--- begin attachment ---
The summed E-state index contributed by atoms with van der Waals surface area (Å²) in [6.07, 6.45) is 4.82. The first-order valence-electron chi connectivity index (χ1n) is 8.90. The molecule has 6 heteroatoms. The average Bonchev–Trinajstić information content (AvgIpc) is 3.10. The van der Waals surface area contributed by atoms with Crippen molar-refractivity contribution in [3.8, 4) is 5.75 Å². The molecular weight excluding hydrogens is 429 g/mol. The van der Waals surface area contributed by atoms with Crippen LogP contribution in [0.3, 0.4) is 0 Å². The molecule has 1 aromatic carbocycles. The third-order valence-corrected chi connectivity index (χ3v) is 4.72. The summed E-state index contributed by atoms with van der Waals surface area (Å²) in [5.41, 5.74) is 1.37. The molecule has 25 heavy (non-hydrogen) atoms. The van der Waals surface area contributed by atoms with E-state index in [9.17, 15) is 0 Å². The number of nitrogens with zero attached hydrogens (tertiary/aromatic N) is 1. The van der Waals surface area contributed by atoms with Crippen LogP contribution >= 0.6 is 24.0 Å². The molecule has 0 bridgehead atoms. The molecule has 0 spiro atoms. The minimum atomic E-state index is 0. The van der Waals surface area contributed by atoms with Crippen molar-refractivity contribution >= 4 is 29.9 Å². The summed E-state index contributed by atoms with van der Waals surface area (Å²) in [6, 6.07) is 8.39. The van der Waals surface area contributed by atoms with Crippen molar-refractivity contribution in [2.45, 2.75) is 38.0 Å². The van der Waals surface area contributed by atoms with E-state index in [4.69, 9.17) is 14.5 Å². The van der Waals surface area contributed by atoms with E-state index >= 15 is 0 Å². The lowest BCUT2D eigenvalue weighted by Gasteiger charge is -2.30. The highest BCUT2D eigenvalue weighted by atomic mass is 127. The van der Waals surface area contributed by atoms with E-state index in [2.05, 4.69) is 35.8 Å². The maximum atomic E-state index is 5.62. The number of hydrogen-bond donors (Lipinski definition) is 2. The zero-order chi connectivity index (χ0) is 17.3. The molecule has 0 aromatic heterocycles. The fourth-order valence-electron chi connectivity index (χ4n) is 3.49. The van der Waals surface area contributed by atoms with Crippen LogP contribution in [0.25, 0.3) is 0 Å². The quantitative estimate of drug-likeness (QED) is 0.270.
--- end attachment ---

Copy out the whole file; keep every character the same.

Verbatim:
The summed E-state index contributed by atoms with van der Waals surface area (Å²) in [6.07, 6.45) is 4.82. The first-order valence-electron chi connectivity index (χ1n) is 8.90. The molecule has 6 heteroatoms. The average Bonchev–Trinajstić information content (AvgIpc) is 3.10. The van der Waals surface area contributed by atoms with Crippen molar-refractivity contribution in [3.8, 4) is 5.75 Å². The molecular weight excluding hydrogens is 429 g/mol. The van der Waals surface area contributed by atoms with Crippen LogP contribution in [0.3, 0.4) is 0 Å². The molecule has 1 aromatic carbocycles. The third-order valence-corrected chi connectivity index (χ3v) is 4.72. The summed E-state index contributed by atoms with van der Waals surface area (Å²) in [5.41, 5.74) is 1.37. The molecule has 25 heavy (non-hydrogen) atoms. The van der Waals surface area contributed by atoms with E-state index in [9.17, 15) is 0 Å². The number of nitrogens with zero attached hydrogens (tertiary/aromatic N) is 1. The van der Waals surface area contributed by atoms with Crippen LogP contribution >= 0.6 is 24.0 Å². The molecule has 0 bridgehead atoms. The molecule has 0 spiro atoms. The minimum atomic E-state index is 0. The van der Waals surface area contributed by atoms with Crippen molar-refractivity contribution >= 4 is 29.9 Å². The summed E-state index contributed by atoms with van der Waals surface area (Å²) in [6, 6.07) is 8.39. The van der Waals surface area contributed by atoms with Crippen molar-refractivity contribution in [2.45, 2.75) is 38.0 Å². The van der Waals surface area contributed by atoms with E-state index in [4.69, 9.17) is 14.5 Å². The van der Waals surface area contributed by atoms with E-state index >= 15 is 0 Å². The lowest BCUT2D eigenvalue weighted by Gasteiger charge is -2.30. The highest BCUT2D eigenvalue weighted by atomic mass is 127. The van der Waals surface area contributed by atoms with E-state index in [2.05, 4.69) is 35.8 Å². The maximum atomic E-state index is 5.62. The number of hydrogen-bond donors (Lipinski definition) is 2. The zero-order chi connectivity index (χ0) is 17.3. The molecule has 0 aromatic heterocycles. The fourth-order valence-electron chi connectivity index (χ4n) is 3.49. The van der Waals surface area contributed by atoms with Crippen LogP contribution in [0.25, 0.3) is 0 Å². The quantitative estimate of drug-likeness (QED) is 0.270.